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First Scientific Argument: The Expansion of the Universe

By William Lane Craig
Guest Contributor – Excerpted with permission from On Guard: Defending Your Faith with Reason and Precision

One of the most astonishing developments of modern astronomy, which Ghazali would never have anticipated, is that we now have strong scientific evidence for the beginning of the universe. Yes, science provides some of the most dramatic evidence for the second premise of the kalam cosmological argument. The first scientific confirmation of the universe’s beginning comes from the expansion of the universe.

The “Big Bang”

All throughout history men have assumed that the universe as a whole was unchanging. Of course, things in the universe were moving about and changing, but the universe itself was just there, so to speak. This was also Albert Einstein’s assumption when he first began to apply his new theory of gravity, called the general theory of relativity, to the universe in 1917.

But Einstein found there was something terribly amiss. His equations described a universe that was either blowing up like a balloon or else collapsing in upon itself. Perplexed, Einstein “solved” the problem by fudging his equations, adding a new term to enable the universe to walk the tightrope between exploding and imploding.

During the 1920s the Russian mathematician Alexander Friedman and the Belgian astronomer Georges Lemaître decided to take Einstein’s equations at face value, and as a result they came up independently with models of an expanding universe. In 1929 the American astronomer Edwin Hubble, through tireless observations at Mount Wilson Observatory, made a startling discovery that verified Friedman and Lemaître’s theory. He found that the light from distant galaxies appeared to be redder than expected. This “redshift” in the light was most plausibly due to the stretching of the light waves as the galaxies move away from us. Wherever Hubble trained his telescope in the night sky, he observed this same redshift in the light from the galaxies. It appeared that we are at the center of a cosmic explosion, and all of the other galaxies are flying away from us at fantastic speeds!

Now according to the Friedman-Lemaître model, we’re not really at the center of the universe. Rather an observer in any galaxy will look out and see the other galaxies moving away from him. There is no center to the universe. This is because, according to the theory, it’s really space itself that is expanding. The galaxies are actually at rest in space, but they recede from one another as space itself expands. To get a picture of this difficult idea, imagine a balloon with buttons glued to its surface. The buttons are stuck to the surface of the balloon and so don’t move across the surface. But as you blow up the balloon, the buttons will grow farther and farther and farther apart because the balloon gets bigger and bigger. Notice that there’s no center of the balloon’s surface. (There is a center point inside the balloon, but we’re focusing just on the surface of the balloon.) But an observer on any button will feel as if he were at the center of the expansion because he’ll look out and see the other buttons all moving away from him.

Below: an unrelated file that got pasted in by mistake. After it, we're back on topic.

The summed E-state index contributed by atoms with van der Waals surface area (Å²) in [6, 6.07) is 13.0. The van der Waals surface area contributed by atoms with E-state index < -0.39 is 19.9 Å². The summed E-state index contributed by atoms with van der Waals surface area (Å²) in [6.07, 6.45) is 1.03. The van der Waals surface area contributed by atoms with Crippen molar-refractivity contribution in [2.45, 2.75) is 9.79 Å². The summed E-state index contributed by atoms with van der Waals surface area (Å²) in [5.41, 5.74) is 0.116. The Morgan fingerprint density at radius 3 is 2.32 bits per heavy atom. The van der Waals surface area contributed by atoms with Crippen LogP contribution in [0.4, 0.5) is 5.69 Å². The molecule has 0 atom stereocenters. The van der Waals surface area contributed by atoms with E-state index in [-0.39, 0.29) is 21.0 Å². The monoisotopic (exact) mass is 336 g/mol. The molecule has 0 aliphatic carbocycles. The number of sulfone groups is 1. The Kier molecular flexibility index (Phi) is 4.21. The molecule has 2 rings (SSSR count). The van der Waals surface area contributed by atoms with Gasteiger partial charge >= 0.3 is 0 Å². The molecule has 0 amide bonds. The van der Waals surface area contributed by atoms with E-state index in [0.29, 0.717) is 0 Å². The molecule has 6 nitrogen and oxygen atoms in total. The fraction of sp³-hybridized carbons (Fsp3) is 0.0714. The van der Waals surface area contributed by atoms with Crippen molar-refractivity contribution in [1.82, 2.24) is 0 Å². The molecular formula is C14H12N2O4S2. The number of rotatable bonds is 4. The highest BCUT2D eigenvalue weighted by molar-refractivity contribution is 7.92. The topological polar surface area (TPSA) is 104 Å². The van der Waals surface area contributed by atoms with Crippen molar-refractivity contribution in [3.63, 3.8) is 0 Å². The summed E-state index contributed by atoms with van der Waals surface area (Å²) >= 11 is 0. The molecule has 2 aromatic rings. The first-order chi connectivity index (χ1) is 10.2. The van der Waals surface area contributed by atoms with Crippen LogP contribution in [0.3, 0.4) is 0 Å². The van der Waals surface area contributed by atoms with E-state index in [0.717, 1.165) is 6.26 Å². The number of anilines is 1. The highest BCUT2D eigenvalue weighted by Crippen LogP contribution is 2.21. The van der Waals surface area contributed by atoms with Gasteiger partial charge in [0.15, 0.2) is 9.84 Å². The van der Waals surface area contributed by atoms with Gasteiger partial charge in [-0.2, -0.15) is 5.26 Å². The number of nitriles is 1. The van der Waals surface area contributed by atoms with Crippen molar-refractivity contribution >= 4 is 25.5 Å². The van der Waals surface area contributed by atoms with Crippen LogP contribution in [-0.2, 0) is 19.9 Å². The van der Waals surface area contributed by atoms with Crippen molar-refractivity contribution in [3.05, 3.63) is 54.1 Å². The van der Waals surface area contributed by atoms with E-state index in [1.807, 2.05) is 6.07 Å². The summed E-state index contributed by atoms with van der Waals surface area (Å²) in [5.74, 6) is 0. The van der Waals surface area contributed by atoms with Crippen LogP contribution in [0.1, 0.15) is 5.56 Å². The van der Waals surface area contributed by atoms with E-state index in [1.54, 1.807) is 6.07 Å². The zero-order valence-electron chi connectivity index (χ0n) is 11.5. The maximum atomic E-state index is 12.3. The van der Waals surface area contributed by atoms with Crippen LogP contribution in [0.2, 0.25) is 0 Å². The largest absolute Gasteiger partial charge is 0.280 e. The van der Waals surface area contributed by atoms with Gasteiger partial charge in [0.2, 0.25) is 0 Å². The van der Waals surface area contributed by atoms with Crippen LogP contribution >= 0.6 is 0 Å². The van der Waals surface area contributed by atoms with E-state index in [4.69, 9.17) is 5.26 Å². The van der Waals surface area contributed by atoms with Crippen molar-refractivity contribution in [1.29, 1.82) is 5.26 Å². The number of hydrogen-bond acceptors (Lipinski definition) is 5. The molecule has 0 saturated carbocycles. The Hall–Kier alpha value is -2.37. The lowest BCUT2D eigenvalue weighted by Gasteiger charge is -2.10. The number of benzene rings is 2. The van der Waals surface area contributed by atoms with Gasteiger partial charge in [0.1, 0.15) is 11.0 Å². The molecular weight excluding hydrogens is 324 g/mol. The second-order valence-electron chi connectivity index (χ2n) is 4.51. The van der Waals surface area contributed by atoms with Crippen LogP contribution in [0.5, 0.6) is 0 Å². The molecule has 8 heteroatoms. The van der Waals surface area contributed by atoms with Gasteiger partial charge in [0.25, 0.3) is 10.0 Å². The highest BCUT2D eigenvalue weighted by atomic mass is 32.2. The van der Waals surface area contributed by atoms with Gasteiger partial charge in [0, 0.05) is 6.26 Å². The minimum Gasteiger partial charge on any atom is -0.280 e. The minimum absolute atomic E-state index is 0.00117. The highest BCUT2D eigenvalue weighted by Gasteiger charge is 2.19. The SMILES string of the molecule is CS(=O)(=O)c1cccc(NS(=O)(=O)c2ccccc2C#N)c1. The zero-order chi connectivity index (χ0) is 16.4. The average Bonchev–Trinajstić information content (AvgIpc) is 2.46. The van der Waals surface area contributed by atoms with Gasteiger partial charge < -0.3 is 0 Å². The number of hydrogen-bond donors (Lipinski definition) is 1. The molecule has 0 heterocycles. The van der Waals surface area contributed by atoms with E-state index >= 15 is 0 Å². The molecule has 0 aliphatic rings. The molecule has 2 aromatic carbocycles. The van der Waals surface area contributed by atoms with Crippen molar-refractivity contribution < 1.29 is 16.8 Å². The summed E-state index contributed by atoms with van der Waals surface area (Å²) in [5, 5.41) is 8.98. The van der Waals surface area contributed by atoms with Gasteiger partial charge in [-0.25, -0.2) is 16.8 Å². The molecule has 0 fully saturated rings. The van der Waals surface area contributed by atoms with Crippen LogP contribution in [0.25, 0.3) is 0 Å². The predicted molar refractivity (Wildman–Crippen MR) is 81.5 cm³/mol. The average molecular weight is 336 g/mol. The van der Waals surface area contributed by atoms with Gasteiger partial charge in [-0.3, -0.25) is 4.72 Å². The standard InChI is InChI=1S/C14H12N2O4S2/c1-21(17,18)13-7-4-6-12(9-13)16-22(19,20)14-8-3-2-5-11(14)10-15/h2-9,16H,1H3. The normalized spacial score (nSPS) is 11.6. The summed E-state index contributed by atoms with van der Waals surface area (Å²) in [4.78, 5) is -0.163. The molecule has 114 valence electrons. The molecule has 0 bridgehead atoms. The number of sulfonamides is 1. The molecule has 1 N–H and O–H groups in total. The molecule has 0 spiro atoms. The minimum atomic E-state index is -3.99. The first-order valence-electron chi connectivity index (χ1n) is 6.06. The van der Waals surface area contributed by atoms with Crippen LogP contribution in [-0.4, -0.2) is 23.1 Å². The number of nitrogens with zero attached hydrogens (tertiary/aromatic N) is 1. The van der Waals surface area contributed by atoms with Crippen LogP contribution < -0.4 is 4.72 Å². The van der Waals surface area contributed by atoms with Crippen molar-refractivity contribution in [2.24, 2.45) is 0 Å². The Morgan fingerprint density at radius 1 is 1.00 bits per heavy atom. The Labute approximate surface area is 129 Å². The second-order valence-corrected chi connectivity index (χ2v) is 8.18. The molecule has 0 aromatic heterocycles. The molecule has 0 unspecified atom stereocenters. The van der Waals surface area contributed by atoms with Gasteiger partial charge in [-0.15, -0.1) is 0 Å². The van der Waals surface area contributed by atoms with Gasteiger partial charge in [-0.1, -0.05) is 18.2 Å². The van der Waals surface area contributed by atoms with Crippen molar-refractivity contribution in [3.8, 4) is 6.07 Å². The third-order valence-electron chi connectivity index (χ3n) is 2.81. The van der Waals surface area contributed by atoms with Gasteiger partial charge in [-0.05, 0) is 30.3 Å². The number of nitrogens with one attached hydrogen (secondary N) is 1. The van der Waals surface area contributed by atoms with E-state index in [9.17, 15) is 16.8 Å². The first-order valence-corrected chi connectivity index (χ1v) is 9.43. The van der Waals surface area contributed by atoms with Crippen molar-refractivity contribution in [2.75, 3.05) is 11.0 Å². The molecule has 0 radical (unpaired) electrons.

Now the two-dimensional surface of the balloon serves as an illustration of our three-dimensional space, and the buttons represent the galaxies in space. The galaxies are actually at rest in space, but they recede from one another as space itself expands. Just as there is no center of the balloon’s surface, so there is no center of the universe.

The Friedman-Lemaître model eventually came to be known as the big bang theory. But that name can be misleading. Thinking of the expansion of the universe as a sort of explosion could mislead us into thinking that the galaxies are moving out into a preexisting, empty space from a central point. That would be a complete misunderstanding of the model. The big bang did not occur at some point in a preexisting, empty space.

(You might say, “But what about the central point in the interior of the balloon?” Ah, you’re forgetting that it’s the surface of the balloon that is the analogy to space! The balloon’s two-dimensional surface happens to exist in a three-dimensional world, into which it is expanding. But in the Friedman-Lemaître model, there is no higher, fourdimensional world into which our three-dimensional space is expanding. So there’s just nothing corresponding to the space outside or inside the balloon.)

So we mustn’t be misled into thinking of the big bang as the explosion of a superdense pellet of matter into empty space. The theory is much more radical than that.

The Beginning of Time

As you trace the expansion of the universe back in time, everything gets closer and closer together. If our balloon had no minimum size but could just keep shrinking and shrinking, eventually the distance between any two points on the balloon’s surface would shrink to zero. According to the Friedman-Lemaître model, that’s what happens to space as you go back in time. Eventually the distance between any two points in space becomes zero. You can’t get any closer than that! So at that point you’ve reached the boundary of space and time. Space and time can’t be extended any further back than that. It’s literally the beginning of space and time.

To get a picture of this we can portray our three-dimensional space as a two-dimensional surface that shrinks as you go back in time.